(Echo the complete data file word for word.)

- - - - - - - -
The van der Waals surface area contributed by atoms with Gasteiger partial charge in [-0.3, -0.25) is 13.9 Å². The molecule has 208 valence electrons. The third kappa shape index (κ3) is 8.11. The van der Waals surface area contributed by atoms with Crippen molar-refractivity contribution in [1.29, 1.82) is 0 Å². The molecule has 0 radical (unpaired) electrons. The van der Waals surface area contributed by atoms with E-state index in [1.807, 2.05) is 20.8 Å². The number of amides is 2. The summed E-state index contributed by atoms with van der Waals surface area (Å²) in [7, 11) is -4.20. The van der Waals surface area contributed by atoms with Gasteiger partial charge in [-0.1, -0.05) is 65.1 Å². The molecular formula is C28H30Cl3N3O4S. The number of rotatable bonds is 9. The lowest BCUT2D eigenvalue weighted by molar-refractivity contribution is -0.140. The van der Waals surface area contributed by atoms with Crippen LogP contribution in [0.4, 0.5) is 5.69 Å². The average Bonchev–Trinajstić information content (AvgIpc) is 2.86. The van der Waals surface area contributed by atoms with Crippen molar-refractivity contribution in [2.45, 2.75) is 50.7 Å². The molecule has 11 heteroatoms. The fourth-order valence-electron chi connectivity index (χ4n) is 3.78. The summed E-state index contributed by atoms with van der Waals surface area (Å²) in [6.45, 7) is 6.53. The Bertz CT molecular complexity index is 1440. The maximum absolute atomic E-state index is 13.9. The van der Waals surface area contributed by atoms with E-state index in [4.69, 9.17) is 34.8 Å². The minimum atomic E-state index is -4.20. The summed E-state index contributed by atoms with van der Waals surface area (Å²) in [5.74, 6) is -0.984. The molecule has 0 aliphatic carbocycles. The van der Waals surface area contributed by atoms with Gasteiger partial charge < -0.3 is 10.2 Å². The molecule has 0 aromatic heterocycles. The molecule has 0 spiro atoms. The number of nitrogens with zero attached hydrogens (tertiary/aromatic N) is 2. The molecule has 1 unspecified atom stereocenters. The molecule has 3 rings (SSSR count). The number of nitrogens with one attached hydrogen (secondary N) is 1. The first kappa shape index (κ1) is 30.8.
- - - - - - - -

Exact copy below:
The van der Waals surface area contributed by atoms with Gasteiger partial charge in [-0.3, -0.25) is 13.9 Å². The molecule has 208 valence electrons. The third kappa shape index (κ3) is 8.11. The van der Waals surface area contributed by atoms with Crippen molar-refractivity contribution in [1.29, 1.82) is 0 Å². The molecule has 0 radical (unpaired) electrons. The van der Waals surface area contributed by atoms with E-state index in [1.807, 2.05) is 20.8 Å². The number of amides is 2. The summed E-state index contributed by atoms with van der Waals surface area (Å²) in [7, 11) is -4.20. The van der Waals surface area contributed by atoms with Gasteiger partial charge in [-0.1, -0.05) is 65.1 Å². The molecular formula is C28H30Cl3N3O4S. The number of rotatable bonds is 9. The lowest BCUT2D eigenvalue weighted by molar-refractivity contribution is -0.140. The van der Waals surface area contributed by atoms with Crippen LogP contribution in [0.4, 0.5) is 5.69 Å². The average Bonchev–Trinajstić information content (AvgIpc) is 2.86. The van der Waals surface area contributed by atoms with Crippen molar-refractivity contribution in [2.45, 2.75) is 50.7 Å². The molecule has 11 heteroatoms. The fourth-order valence-electron chi connectivity index (χ4n) is 3.78. The summed E-state index contributed by atoms with van der Waals surface area (Å²) in [6.45, 7) is 6.53. The Bertz CT molecular complexity index is 1440. The maximum absolute atomic E-state index is 13.9. The van der Waals surface area contributed by atoms with E-state index in [4.69, 9.17) is 34.8 Å². The minimum atomic E-state index is -4.20. The summed E-state index contributed by atoms with van der Waals surface area (Å²) in [5.74, 6) is -0.984. The molecule has 0 aliphatic carbocycles. The van der Waals surface area contributed by atoms with Gasteiger partial charge < -0.3 is 10.2 Å². The molecule has 0 aromatic heterocycles. The molecule has 0 spiro atoms. The number of nitrogens with zero attached hydrogens (tertiary/aromatic N) is 2. The molecule has 1 unspecified atom stereocenters. The molecule has 3 rings (SSSR count). The number of nitrogens with one attached hydrogen (secondary N) is 1. The first kappa shape index (κ1) is 30.8.